Health

Connecticut governor signs bill requiring GMO labeling

Rules will take effect once four other states, including one that borders Connecticut, pass their own legislation

Labels on bags of snack foods indicate they are non-GMO food products, in Los Angeles, California, Oct. 19, 2012..
Robyn Beck/AFP/Getty Images

Connecticut Gov. Dannel P. Malloy has signed legislation requiring that genetically modified foods be labeled, but the law will not be put into action until at least four more states pass similar labeling measures.

“I am proud that leaders from each of the legislative caucuses can come together to make our state the first in the nation to require the labeling of GMOs,” Mallow said at a local Fairfield raw foods café Wednesday.

“The end result is a law that shows our commitment to consumers’ right to know while catalyzing other states to take similar action.”

Genetically engineered organisms are injected with foreign genes, including bacteria, to create weed- and pest-resistant crops.

Mallow told supporters “this is a beginning” before he signed the bill, “this is not a movement you are going to stop.”

The bill requires four other states to enact similar legislation before Connecticut's labeling can begin. It also stipulates that the combined population of the five states must be at least 20 million and one must border Connecticut.

Maine has passed similar legislation, but cannot be enforced until its only bordering state, New Hampshire, passes a labeling bill — which its lawmakers failed to do in November.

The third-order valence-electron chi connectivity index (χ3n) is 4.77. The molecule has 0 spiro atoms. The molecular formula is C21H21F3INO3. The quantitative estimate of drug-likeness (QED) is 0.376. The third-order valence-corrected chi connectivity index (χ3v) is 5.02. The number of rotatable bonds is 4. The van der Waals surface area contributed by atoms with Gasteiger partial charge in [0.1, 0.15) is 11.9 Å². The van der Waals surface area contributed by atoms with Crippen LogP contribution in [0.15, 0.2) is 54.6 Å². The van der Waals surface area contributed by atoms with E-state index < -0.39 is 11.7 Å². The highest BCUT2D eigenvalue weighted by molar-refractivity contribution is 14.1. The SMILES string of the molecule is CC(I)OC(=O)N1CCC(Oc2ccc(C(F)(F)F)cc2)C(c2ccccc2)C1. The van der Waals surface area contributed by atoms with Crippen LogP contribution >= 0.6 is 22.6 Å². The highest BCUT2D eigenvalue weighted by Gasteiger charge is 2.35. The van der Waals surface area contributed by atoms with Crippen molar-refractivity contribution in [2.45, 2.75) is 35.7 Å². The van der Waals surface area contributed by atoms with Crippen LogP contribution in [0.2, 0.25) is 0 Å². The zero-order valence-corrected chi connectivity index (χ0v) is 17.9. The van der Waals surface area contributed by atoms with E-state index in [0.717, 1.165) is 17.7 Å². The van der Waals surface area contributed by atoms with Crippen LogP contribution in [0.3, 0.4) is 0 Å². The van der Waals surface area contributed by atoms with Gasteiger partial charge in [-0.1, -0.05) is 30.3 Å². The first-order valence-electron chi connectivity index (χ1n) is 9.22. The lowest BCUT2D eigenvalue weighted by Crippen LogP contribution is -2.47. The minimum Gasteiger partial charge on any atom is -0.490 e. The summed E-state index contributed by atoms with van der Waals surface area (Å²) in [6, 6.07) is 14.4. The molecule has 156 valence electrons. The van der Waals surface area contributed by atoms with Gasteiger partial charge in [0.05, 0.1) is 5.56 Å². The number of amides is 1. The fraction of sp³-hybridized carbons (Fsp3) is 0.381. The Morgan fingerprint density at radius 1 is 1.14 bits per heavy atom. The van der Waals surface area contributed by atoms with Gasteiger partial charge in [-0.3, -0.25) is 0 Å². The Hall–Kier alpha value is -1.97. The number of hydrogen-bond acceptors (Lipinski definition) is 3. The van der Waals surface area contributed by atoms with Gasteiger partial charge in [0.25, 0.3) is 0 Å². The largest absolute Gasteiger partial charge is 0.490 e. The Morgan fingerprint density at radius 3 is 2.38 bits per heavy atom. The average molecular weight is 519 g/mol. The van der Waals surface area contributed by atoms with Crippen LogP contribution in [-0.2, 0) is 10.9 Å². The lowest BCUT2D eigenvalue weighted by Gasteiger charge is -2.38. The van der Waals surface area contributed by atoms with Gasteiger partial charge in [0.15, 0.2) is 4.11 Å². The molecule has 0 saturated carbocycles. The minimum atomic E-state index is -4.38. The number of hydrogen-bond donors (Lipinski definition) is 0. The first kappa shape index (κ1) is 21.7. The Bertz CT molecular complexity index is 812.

Requiring regional adoption of GMO labeling before forcing local farms to comply is meant to protect Connecticut’s farmers and agricultural industry.

Advocates for legislation say that GMO corn and soy products have resulted in liver, kidney and bone marrow damage. Opponents argue labeling will increase food costs and hurt the livelihood of farmers.

An estimated 75 percent of grocery store products contain at least one GM ingredient. More than 800 all-natural and organic companies have pursued transparency through independent verification on roughly 12,000 products with the Non-GMO Project.

According to the Center for Food Safety, GMO labeling are being considered in 64 countries — including every member state in the European Union, China, Brazil, Japan, Australia and India – but not in the U.S. or Canada.

Alaska and Hawaii are also considering labeling proposals.

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